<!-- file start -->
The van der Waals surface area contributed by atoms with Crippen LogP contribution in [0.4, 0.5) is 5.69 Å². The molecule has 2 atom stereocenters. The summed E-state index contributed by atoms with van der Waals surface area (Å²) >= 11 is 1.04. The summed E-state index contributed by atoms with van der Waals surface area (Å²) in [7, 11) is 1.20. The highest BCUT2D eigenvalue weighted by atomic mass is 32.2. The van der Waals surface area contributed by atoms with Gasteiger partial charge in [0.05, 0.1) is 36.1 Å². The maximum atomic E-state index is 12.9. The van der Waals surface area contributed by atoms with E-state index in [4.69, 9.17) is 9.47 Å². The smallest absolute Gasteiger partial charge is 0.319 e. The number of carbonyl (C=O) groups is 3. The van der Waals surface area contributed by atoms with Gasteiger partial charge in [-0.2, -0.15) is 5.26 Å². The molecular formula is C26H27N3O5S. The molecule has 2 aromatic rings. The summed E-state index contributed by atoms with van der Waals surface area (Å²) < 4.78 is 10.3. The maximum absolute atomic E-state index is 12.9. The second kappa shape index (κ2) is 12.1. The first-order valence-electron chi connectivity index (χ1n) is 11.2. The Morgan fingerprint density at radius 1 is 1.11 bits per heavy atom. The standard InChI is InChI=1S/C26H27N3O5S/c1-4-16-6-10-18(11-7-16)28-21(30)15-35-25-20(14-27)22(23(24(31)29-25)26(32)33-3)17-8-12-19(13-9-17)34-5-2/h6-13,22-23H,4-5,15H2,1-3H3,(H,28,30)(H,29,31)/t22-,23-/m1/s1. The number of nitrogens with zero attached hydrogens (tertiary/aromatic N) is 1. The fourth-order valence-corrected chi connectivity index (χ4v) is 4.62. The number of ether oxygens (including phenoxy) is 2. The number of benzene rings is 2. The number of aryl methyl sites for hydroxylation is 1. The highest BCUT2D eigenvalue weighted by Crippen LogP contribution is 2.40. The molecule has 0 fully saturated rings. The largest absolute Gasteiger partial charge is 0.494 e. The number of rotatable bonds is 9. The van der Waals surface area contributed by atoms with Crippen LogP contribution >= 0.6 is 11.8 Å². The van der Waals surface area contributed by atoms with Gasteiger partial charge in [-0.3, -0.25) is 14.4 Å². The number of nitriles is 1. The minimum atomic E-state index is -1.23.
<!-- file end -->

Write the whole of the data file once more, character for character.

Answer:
The van der Waals surface area contributed by atoms with Crippen LogP contribution in [0.4, 0.5) is 5.69 Å². The molecule has 2 atom stereocenters. The summed E-state index contributed by atoms with van der Waals surface area (Å²) >= 11 is 1.04. The summed E-state index contributed by atoms with van der Waals surface area (Å²) in [7, 11) is 1.20. The highest BCUT2D eigenvalue weighted by atomic mass is 32.2. The van der Waals surface area contributed by atoms with Gasteiger partial charge in [0.05, 0.1) is 36.1 Å². The maximum atomic E-state index is 12.9. The van der Waals surface area contributed by atoms with E-state index in [4.69, 9.17) is 9.47 Å². The smallest absolute Gasteiger partial charge is 0.319 e. The number of carbonyl (C=O) groups is 3. The van der Waals surface area contributed by atoms with Gasteiger partial charge in [-0.2, -0.15) is 5.26 Å². The molecular formula is C26H27N3O5S. The molecule has 2 aromatic rings. The summed E-state index contributed by atoms with van der Waals surface area (Å²) < 4.78 is 10.3. The maximum absolute atomic E-state index is 12.9. The second kappa shape index (κ2) is 12.1. The first-order valence-electron chi connectivity index (χ1n) is 11.2. The Morgan fingerprint density at radius 1 is 1.11 bits per heavy atom. The standard InChI is InChI=1S/C26H27N3O5S/c1-4-16-6-10-18(11-7-16)28-21(30)15-35-25-20(14-27)22(23(24(31)29-25)26(32)33-3)17-8-12-19(13-9-17)34-5-2/h6-13,22-23H,4-5,15H2,1-3H3,(H,28,30)(H,29,31)/t22-,23-/m1/s1. The number of nitrogens with zero attached hydrogens (tertiary/aromatic N) is 1. The fourth-order valence-corrected chi connectivity index (χ4v) is 4.62. The number of ether oxygens (including phenoxy) is 2. The number of benzene rings is 2. The number of aryl methyl sites for hydroxylation is 1. The highest BCUT2D eigenvalue weighted by Crippen LogP contribution is 2.40. The molecule has 0 fully saturated rings. The largest absolute Gasteiger partial charge is 0.494 e. The number of rotatable bonds is 9. The van der Waals surface area contributed by atoms with Crippen LogP contribution >= 0.6 is 11.8 Å². The van der Waals surface area contributed by atoms with Gasteiger partial charge in [-0.3, -0.25) is 14.4 Å². The number of nitriles is 1. The minimum atomic E-state index is -1.23.